- Created on Sunday, 24 August 2014 13:17
- Written by Clifton B. Parker
Stanford, California - The United States and China can peacefully co-exist if they avoid history's most dangerous geopolitical pitfalls, according to a Stanford expert.
The key is not to presume an inevitable conflict, said Karl Eikenberry, the William J. Perry Fellow in International Security at Stanford's Center for International Security and Cooperation and a faculty member of the Shorenstein Asia–Pacific Research Center.
"More often than not, the subsequent competition between the rising and status quo powers results in increasingly bitter conflicts and ultimately ends in all-out war," he wrote in a recent journal article.
A retired U.S. Army lieutenant general, Eikenberry was the U.S. ambassador to Afghanistan from 2009 until 2011. He also served as the defense attaché in the American embassy in the People's Republic of China. He earned an interpreter's certificate in Mandarin Chinese from the British Foreign Commonwealth Office and an advanced degree in Chinese history from Nanjing University.
Eikenberry said that colliding powers sometimes fall prey to the "Thucydides Trap," which harkens back to the Peloponnesian War from 431 B.C. to 404 B.C. when the rising Greek city-state of Athens fought the reigning city-state of Sparta. The Greek historian Thucydides famously wrote, "It was the rise of Athens and the fear that this inspired in Sparta that made war inevitable."
Today, Eikenberry wrote, pundits and experts use the term "Thucydides Trap" to describe the phenomenon of a rising power provoking so much fear in a status quo power that it ultimately leads to conflict between the two.
However, Eikenberry pointed out, more differences abound than similarities to Sparta and Athens in the case of the United States and China. For starters, the two countries are deeply intertwined in a global marketplace, whereas Sparta and Athens were separate economies.
"The type of economic interaction matters," Eikenberry said in an interview.
For example, on the eve of the First World War, trade among major European powers was at high levels by historical standards, he said. Yet that did not prevent the outbreak of a cataclysmic war. As for the United States and China, they have a different trading relationship than the European powers in the early 20th century.
"China and the U.S. today enjoy a high level of bilateral trade and China holds a significant amount of American debt. More stabilizing, though, would be increased mutual direct investment," he said.
Eikenbery wrote in his essay that the Sino-American relationship offers its partners particular benefits difficult to find in other countries – such as the world-leading quality of U.S. higher education and the "safe harbor" appeal of U.S. treasury notes as a safe Chinese investment.
"Athens did not hold $1 trillion worth of Spartan treasury notes. Also, huge numbers of Athenian students did not live and study in Sparta. In short, Athens and Sparta were distinct and rival city-states with very little integration or sharing of sector-specific resources or services," he said.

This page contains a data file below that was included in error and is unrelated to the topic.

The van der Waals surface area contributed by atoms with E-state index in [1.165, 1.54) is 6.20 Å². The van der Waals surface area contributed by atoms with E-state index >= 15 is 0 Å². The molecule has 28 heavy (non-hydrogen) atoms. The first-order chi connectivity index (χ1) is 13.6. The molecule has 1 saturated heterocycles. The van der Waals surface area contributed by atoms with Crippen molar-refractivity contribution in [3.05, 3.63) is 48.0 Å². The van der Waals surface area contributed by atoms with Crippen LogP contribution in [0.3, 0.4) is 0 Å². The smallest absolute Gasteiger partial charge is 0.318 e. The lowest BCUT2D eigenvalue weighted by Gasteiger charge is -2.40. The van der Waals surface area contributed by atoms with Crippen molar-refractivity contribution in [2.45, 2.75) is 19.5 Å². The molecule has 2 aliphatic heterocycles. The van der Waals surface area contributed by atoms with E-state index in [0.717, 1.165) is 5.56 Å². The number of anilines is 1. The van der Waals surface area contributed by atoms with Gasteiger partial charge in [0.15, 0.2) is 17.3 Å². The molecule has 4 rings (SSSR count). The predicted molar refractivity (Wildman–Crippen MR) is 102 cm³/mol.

On top of this, Washington and Beijing are in discussions on a bilateral investment treaty, he said. "A good treaty would hopefully encourage more economic activity that in the long term would make military conflict even more costly than it already is."
Values and history count
Still, concerns exist. The differences in belief systems between the United States and China cannot be ignored when one contemplates the future, Eikenberry wrote.
"The United States places a heavy emphasis on democracy, freedom and human rights. By contrast, Chinese President Xi Jinping has cautioned party members against advocacy of constitutional democracy, universal values, civil society, neo-liberalism, media freedom, historical nihilism (excessive criticism of the party's past) and questioning reform. In China, democracy is still considered subversive," he wrote.
In the end, values and history do matter, Eikenbery said. They shape how nations perceive the world and pursue their strategic goals.
"The United States has defined itself as an exceptional nation that has championed democracy and freedom. It sees itself on the winning side of mankind. By contrast, China, feeling aggrieved and humiliated, sees a great need to restore itself to its rightful place in the world as a rich and strong nation," he wrote.
If values like freedom and democracy matter, does this bode well for the United States in its competition with China? Perhaps, Eikenberry said.
"Americans are questioning their government's performance, especially at the federal level. But the debate is over methods and processes, not whether democracy has run its course," he said in an interview.
The liberal democratic political model has proven itself over the past couple hundred of years, he noted. "States ruled by closed autocracies have had occasional good runs – sometimes for a few decades – but most have ended failures. I bet on the former," he added.
How the future unfolds for America and China depends on a proper reading of history and political context, Eikenberry said.
"Mismanaged by one or both sides, conflict is possible," he said.
But there's no need for leaders in Washington and Beijing to cast themselves as tragic actors condemned to re-enact the Peloponnesian War.
"To do so would make for a bad reading of history, poor political science and a very flimsy basis for statecraft," he said.
He would advise U.S. and Chinese leaders to focus on fixing their respective political systems. A lot is at stake, not only in both countries, but also for others around the world.
"Failure on China's part would, in the long-term, have severe consequences for its internal and global stability. Failure on America's part would erode its material and moral claim to world leadership," he said.